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Snap Counts: Houston Texans v. San Francisco 49ers

Join BRB as we delve into the snap counts from the Texans first preseason game and try to decipher whether it means anything.

John Hefti-USA TODAY Sports



Offensive Snaps taken

Offensive Snap Percentages

Tony Bergstrom C 52 75%
Tom Savage QB 43 62%
Chad Slade G 41 59%
Andrew McDonald T 35 51%
Oday Aboushi G 35 51%
Keith Mumphery WR 30 43%
Kendall Lamm T 28 41%
Will Fuller WR 28 41%
X Su'a-Filo G 28 41%
Greg Mancz C 28 41%
Jaelen Strong WR 28 41%
Eric Tomlinson TE 27 39%
Jeff Adams T 26 39%
Braxton Miller WR 25 38%
Karim Barton G 23 36%
Akeem Hunt RB 23 33%
Stephen Anderson TE 22 32%
Josh Lenz WR 19 28%
Jeff Allen G 17 25%
Chris Clark T 17 25%
Brock Osweiler QB 17 25%
DeAndre Hopkins WR 17 25%
Kenny Hilliard RB 15 22%
Tyler Ervin RB 13 19%
Ryan Griffin TE 13 19%
Wendall Williams WR 12 17%
Lamar Miller RB 12 17%
Tevin Jones WR 11 16%
Quenton Bundrage WR 10 14%
Jay Prosch FB 9 13%
C.J Fiedorowicz TE 9 13%
Brandon Weeden QB 9 13%
Jonathan Grimes RB 6 9%
Matt Pierson T 6 9%
Arturo Uzdavinis T 6 9%
Anthony Denham TE 3 4%

A few key things worth noting here:

  • With Alfred Blue on the shelf due to a shoulder injury, there was an emphasis on playing the other running backs behind Lamar Miller.  All of them looked to make a statement for a roster spot. In terms of snap percentages, Akeem Hunt accumulated a third of total running back snaps with 23. We then had a group of 3 backs, Lamar Miller, Tyler Ervin and Kenny Hilliard, each getting around 12-15 snaps. In terms of usage rate, Hilliard and Hunt were both utilised the most when they were on the field. Hilliard in particular saw the ball 13 times (12 carries, 1 reception) in his 15 total offensive snaps. Hunt also saw a lot of the ball during his 23 snaps, rushing seven times while being targeted 3 times in the passing game. While Hilliard and Hunt were both impressive in their time on the field, the backfield will get more crowded with the return of Blue this week. As of right now, it seems Jonathan Grimes might be the RB on the bubble after getting the least amount of snaps of any of the running backs.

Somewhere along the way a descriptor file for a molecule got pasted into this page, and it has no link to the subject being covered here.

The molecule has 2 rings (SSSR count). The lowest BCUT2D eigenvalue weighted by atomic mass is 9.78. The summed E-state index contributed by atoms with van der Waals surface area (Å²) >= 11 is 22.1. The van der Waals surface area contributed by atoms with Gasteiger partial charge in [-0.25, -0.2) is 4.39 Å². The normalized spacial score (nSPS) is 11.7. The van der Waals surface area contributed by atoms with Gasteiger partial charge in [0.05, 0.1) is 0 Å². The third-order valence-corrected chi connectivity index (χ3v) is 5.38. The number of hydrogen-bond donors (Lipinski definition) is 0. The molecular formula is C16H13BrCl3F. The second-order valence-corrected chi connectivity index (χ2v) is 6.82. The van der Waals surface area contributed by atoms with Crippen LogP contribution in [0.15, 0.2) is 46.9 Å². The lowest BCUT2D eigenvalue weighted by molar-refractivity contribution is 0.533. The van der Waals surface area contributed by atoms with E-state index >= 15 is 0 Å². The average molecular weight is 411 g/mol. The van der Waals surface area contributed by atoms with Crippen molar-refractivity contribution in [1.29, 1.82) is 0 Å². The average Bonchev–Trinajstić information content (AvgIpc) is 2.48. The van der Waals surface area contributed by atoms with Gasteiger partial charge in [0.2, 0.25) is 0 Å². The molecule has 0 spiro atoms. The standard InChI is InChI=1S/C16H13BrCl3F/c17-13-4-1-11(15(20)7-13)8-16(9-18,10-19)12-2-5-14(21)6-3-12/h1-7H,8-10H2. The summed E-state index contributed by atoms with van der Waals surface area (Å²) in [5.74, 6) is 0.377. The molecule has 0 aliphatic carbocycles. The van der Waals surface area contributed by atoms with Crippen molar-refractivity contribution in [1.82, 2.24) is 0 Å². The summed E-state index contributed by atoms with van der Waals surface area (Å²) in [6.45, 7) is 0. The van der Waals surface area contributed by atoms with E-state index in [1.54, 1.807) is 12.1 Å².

• For all the talk of Stephen Anderson (rightly so), Anderson's snap count was below that of former UTEP TE Eric Tomlinson, who had seven more snaps than Anderson despite not posting a single target or reception.



Defensive Snap Count

Defensive Snap Percentage

Kevin Johnson CB 50 62%
Robert Nelson CB 44 54%
Eric Lee LB 39 48%
Charles James CB 39 47%
Terrance Mitchell CB 38 46%
Tony Washington LB 37 44%
Max Bullough LB 36 38%
Eddie Pleasant FS 31 38%
Dan Pettinato DE 31 38%
Shakeel Rashad LB 30 37%
Brian Peters LB 28 35%
Corey Moore S 28 35%
Andre Hal S 28 35%
Gerald Rivers LB 27 33%
KJ Dillon S 26 32%
Antonio Allen CB 26 32%
Joel Heath DE 25 31%
Christian Covington DE 24 30%
Carlos Thompson LB 23 28%
Kurtis Drummond S 22 27%
Ufomba Kamalu DE 22 27%
Quinton Demps FS 22 27%
Kareem Jackson CB 22 27%
Devon Still DT 21 26%
Duke Thomas CB 20 25%
John Simon LB 19 23%
Benardrick McKinney LB 19 23%
Johnathan Joseph CB 18 22%
Whitney Mercilus LB 17 21%
D.J. Reader NT 16 20%
Akeem Dent LB 15 19%
Brandon Dunn DT 14 17%
Ra'Zahn Howard DT 13 16%
Ryan Langford LB 11 14%

Vince Wilfork NT

Reshard Cliett LB





  • Much like a lot of Texans fans, I was a bit perplexed when the Texans selected Reshard Cliett in the 6th round of the 2015 NFL Draft. Cliett lost his rookie season to a knee injury, so his first real NFL snaps came this last Sunday against the Niners. Yet Cliett only charted 2 defensive snaps, the lowest of any active Texans player, and 3 special team snaps. While Cliett is still making a recovery, it should be noted that UDFAs Eric Lee and Shakeel Rashad both posted high snap counts. It might be that playing time could be restricted for Cliett moving forward. There is still plenty of preseason left, but if Cliett does not get an increased amount of snaps over the next few weeks, it might be time to consider his future as a Texan.
  • When the Texans drafted Kevin Johnson in the first round of the 2015 NFL Draft despite already having Kareem Jackson and Johnathan Joseph on the roster, it was a signal that the growing prominence of the passing game in the NFL required growth in quality DBs on any given team. The snap count is a reflection of this mentality, with 4 of the top 6 defensive snap counts belonging to cornerbacks. Kevin Johnson in particular posted a remarkably high snap count for someone who sees as much first team action as KJo does. I personally like the idea of getting that playing time for Johnson on the perimeter, but it'll be interesting to see if he posts similar numbers for playing time for the rest of the pre-season.

What say you about last week's snap count? Any trends that you find worrying or exciting? Let us know the comments below.

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